gbp-british-pound-coin - GBP
  • Pound (GBP) rose as inflation rises to a 29-year high & WFH order ends
  • PM Boris Johnson’s future is still uncertain
  • Euro (EUR) remains strong as inflation stays elevated
  • German PPI and Eurozone CPI due

The Pound Euro (GBP/EUR) exchange rate is edging higher on Thursday, adding to gains in the previous session. The pair rose + 0.04% on Wednesday, settling at €1.2004, after rising as much as €1.2030 a fresh 23 month high earlier in the session. At 05:45 UTC, GBP/EUR trades +0.05% at €1.20.

The Pound moved higher in early trade yesterday after UK inflation surged to an almost 30 year high in December. According to the Office of National Statistics inflation, as measured by the consumer price index surged to 5.4% year on year in December. The was up significantly from November’s 5.1% and was also well ahead of forecasts of 5.2%.

The strong inflation data comes after jobs data earlier in the week revealed that unemployment in the UK dropped to the lowest level since the start of the pandemic.

The upbeat data across the week so far is supportive of the BoE raising interest rates in the February meeting.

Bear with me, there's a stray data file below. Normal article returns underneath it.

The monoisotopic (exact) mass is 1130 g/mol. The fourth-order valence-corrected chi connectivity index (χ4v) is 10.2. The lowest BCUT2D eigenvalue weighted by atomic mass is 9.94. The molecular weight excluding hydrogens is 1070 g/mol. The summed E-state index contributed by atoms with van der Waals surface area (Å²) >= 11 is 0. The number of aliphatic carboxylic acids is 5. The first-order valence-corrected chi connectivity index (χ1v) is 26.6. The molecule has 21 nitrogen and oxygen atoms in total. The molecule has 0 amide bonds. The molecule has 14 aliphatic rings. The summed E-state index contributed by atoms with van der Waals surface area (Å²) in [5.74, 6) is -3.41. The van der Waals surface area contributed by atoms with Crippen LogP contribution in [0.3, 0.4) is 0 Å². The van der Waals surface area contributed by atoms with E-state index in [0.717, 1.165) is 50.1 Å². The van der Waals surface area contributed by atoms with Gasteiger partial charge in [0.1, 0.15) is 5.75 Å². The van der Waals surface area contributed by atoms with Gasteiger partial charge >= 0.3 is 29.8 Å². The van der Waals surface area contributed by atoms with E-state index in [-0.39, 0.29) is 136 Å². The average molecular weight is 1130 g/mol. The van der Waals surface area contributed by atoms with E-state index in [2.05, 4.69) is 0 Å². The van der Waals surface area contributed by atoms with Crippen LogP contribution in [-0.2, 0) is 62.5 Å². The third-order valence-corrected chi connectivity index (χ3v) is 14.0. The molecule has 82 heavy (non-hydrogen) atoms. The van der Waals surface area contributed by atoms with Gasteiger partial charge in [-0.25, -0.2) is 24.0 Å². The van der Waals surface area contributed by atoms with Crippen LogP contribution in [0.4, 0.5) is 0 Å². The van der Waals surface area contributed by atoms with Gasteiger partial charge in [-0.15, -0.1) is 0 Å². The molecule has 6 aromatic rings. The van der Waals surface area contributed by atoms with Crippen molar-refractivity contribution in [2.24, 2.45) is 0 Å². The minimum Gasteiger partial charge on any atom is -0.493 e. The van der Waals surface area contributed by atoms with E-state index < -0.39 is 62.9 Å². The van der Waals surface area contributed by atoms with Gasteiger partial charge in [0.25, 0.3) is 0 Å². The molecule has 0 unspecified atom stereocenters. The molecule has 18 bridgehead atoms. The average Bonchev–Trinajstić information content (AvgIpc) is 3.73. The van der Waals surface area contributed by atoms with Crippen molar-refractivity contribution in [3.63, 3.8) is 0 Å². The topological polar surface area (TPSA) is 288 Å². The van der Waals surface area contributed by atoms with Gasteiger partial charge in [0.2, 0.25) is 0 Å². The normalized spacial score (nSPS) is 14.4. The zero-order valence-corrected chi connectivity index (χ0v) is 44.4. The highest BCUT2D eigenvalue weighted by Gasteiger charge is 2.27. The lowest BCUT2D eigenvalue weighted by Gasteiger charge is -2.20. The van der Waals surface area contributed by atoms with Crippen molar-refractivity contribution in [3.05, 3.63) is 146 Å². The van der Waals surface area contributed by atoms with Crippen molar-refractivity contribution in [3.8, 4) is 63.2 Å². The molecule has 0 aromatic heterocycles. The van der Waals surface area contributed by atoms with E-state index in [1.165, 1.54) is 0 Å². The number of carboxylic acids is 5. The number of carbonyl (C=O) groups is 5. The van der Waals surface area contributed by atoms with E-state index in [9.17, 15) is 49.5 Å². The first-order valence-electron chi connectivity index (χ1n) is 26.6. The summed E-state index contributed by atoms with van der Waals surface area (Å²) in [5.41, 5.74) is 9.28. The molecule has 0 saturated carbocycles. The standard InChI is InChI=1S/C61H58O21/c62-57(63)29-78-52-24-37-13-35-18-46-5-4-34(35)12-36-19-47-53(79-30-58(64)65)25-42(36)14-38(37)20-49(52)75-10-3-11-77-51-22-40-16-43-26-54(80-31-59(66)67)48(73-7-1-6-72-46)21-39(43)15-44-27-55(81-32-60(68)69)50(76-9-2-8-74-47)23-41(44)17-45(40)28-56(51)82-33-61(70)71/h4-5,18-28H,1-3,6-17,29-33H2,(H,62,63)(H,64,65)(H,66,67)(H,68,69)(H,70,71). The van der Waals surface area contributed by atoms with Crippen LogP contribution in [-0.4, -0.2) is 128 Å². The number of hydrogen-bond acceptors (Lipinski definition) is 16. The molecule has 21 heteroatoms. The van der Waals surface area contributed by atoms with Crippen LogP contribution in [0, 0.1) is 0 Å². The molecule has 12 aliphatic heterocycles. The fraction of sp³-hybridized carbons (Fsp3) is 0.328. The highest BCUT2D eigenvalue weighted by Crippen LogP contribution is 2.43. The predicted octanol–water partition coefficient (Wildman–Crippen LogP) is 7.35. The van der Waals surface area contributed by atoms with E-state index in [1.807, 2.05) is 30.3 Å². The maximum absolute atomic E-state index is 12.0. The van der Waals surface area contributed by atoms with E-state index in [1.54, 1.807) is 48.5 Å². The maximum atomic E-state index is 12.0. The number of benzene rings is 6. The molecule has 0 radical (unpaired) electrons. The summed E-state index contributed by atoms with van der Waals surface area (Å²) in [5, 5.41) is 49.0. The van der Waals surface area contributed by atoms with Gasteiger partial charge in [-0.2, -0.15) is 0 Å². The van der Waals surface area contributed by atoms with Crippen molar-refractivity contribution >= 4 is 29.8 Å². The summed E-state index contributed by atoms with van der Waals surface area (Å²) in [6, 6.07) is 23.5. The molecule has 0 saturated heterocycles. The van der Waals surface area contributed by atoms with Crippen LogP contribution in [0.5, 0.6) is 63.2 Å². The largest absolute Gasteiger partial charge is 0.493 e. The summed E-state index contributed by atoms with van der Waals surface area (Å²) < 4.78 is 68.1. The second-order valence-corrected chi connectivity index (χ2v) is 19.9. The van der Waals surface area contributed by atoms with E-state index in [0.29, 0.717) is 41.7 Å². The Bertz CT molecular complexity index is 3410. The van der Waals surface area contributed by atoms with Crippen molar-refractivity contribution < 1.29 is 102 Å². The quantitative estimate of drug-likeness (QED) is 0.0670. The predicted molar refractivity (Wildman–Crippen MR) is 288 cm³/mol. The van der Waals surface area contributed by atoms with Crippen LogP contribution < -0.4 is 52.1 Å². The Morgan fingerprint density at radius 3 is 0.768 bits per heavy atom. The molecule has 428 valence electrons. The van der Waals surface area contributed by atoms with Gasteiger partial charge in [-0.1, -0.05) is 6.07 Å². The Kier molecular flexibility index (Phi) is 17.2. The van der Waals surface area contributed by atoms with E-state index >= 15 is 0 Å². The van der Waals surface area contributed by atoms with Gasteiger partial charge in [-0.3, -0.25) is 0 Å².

Adding to the positive tone surrounding the Pound Boris Johnson announced the end of work from home restrictions and plan B, as Omicron cases fall.

However, Pound gains are being offset by political uncertainty as Boris Johnson’s days as Prime Minister could be numbered.  It is unclear how many letters of no confidence have been received. Should the number reach 54 then Boris Johnson’s future could be voted on.

The Euro showed resilience in the previous session after data confirmed that German inflation rose to 5.3% in December, the highest level since 1993. The news sent the German 10-year Bund yield to 0.025% the highest level in over three years. The euro found support from higher yields.

Looking ahead, German wholesale inflation and eurozone consumer price inflation are expected to be in focus. Eurozone CPI is expected to confirm the pre-liminary reading for December of 5%.